Big pharma will continue to enter the cannabis industry in a big way with eyes set on IP surrounding repeatable processes and formulations. Until the U.S and other jurisdictions follow Canada’s lead and legalize cannabis on a federal level, Nextleaf is poised to capitalize on their head start in the landgrab to secure patents around the efficient, industrial scale processes these companies will seek.
“Major alcohol and tobacco companies have made significant investments into Canada’s federal legal cannabis industry, and we expect to see pharmaceutical companies continue to aggressively secure patents involving CBD and THC,” notes Pedersen.
“Nextleaf’s intellectual property portfolio could make it an attractive business partner, or target of a takeover.”
The current market opportunity for cannabis extractors is unprecedented
As the industry evolves and cannabis continues to commoditize, true scalability and efficiency, along with who can provide the highest quality product for the lowest cost, will remain essential. Nextleaf is playing a leading role in revolutionizing extraction and purification throughput, yield, and purity to enhance cannabis oil economics across the globe.
Current extraction methods for most oils is through off the shelf, small-scale Co2 extraction equipment. The problem for those that rely on this approach, however, is twofold: The inability to efficiently scale production, leading to significantly higher cost of oils; and undesirable flavor and smells from the chlorophyll, fats, and waxes due to lack of further refinement steps.
Setting Nextleaf apart is their proprietary cryo-ethanol system that is 8-10 times as efficient as most traditional Co2 extractors. The company’s patented technology and economies of scale enable the production of a truly premium extract at a fraction of the cost of other extractors, making the company an attractive partner for consumer brands looking to select a third-party processor for cannabis oils.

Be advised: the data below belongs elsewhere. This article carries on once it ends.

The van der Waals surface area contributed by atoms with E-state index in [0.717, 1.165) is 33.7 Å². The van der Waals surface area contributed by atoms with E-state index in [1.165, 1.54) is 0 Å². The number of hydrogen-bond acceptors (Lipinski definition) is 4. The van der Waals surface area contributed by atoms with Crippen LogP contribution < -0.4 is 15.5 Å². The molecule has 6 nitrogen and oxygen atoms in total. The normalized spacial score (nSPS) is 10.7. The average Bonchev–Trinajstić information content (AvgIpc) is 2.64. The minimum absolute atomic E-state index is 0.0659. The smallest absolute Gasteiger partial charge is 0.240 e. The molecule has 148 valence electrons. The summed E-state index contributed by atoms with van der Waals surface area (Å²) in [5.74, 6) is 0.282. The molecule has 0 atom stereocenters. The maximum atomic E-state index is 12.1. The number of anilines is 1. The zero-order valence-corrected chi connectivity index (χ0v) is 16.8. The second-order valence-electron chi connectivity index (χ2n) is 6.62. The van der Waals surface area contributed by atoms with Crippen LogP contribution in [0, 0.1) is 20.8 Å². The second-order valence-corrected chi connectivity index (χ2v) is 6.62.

“Looking ahead to the future, we expect there will be a lot of large CPG companies that want to bring CBD and THC-based products to the market, and they’re going to want consumers to feel the effects of their edibles or beverages quickly and reliably,” explains Pedersen.
“That’s how we provide value to our commodity which is CBD and THC molecules.”
For example, Nextleaf has found a way to combat one of the industry’s toughest challenges by acquiring a water-soluble cannabinoid formulation which reduces onset time to 10 minutes. This patent pending technology utilizes food-grade emulsifiers already approved by Health Canada and is catching the attention of cannabis infused beverage companies, with Nextleaf having already inked a deal to supply an infused bottler with the water-soluble cannabinoids.
Nextleaf is delivering on its commercialization strategy
While Nextleaf remains laser focused on technology development, the company also understands that monetization is crucial.
B2B commercial toll processing will be Nextleaf’s clearest near-term opportunity, aided by the oversupply issue in play. Nextleaf recently executed two B2B commercial processing contracts. Across both deals, the company has the potential to generate up to $25 million in gross revenue over the next 12 months. This represents up to 15 per cent of the company’s 190,000 kg processing capacity, indicating that they are capable of signing and fulfilling on more contracts in the future.
Nextleaf announced its first B2B contract in July when they disclosed an agreement to supply THC distillate to a multi-site, B.C. based, licensed producer. The company expects additional growth from its wholesale business, which will include contract sales of Nextleaf’s distillate to companies developing concentrate products like gummies, vape pens, beverages, etc., and will continue to look for ways to monetize its patent portfolio.
The company is also generating revenue from a previously announced deal to licence a selection of non-core patents to a company selling equipment globally. This deal alone is expected to bring in $1 million in 2020.
What investors can look forward to
While oversupply has weighed on the valuations of cannabis cultivators and large cap vertically integrated producers, Canadian extraction companies have largely outperformed.
Sentiment around the extraction and private label segment of the Canadian cannabis industry remains robust due to its exposure to high-growth, high-margin derivative products, limited exposure to declining commodity prices and Canada’s federal legalization bringing in big pharma, big alcohol and big tobacco.
With Nextleaf’s focused approach to one part of the supply chain, backed by their proprietary system to turn even failed crops of cannabis or hemp into a standardized, dosed molecule, it’s evident that Nextleaf’s trajectory to become a leading powerhouse is on the horizon.